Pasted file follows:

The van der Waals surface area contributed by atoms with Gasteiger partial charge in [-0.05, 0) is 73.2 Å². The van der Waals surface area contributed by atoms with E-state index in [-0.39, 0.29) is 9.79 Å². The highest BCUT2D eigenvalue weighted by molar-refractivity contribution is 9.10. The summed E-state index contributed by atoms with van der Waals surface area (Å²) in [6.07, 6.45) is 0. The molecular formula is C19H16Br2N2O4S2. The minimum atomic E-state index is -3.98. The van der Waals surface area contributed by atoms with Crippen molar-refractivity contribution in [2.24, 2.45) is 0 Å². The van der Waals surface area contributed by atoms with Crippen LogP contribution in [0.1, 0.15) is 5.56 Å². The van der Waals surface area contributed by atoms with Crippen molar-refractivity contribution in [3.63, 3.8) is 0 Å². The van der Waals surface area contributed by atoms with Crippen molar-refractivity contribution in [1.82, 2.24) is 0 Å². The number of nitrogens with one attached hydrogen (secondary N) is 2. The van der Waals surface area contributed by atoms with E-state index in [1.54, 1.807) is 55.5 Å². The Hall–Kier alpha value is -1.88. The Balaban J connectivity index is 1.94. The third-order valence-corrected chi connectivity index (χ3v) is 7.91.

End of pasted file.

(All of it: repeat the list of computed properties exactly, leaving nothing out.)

The van der Waals surface area contributed by atoms with Gasteiger partial charge in [-0.05, 0) is 73.2 Å². The van der Waals surface area contributed by atoms with E-state index in [-0.39, 0.29) is 9.79 Å². The highest BCUT2D eigenvalue weighted by molar-refractivity contribution is 9.10. The summed E-state index contributed by atoms with van der Waals surface area (Å²) in [6.07, 6.45) is 0. The molecular formula is C19H16Br2N2O4S2. The minimum atomic E-state index is -3.98. The van der Waals surface area contributed by atoms with Crippen molar-refractivity contribution in [2.24, 2.45) is 0 Å². The van der Waals surface area contributed by atoms with Crippen LogP contribution in [0.1, 0.15) is 5.56 Å². The van der Waals surface area contributed by atoms with Crippen molar-refractivity contribution in [3.63, 3.8) is 0 Å². The van der Waals surface area contributed by atoms with Crippen molar-refractivity contribution in [1.82, 2.24) is 0 Å². The number of nitrogens with one attached hydrogen (secondary N) is 2. The van der Waals surface area contributed by atoms with E-state index in [1.54, 1.807) is 55.5 Å². The Hall–Kier alpha value is -1.88. The Balaban J connectivity index is 1.94. The third-order valence-corrected chi connectivity index (χ3v) is 7.91.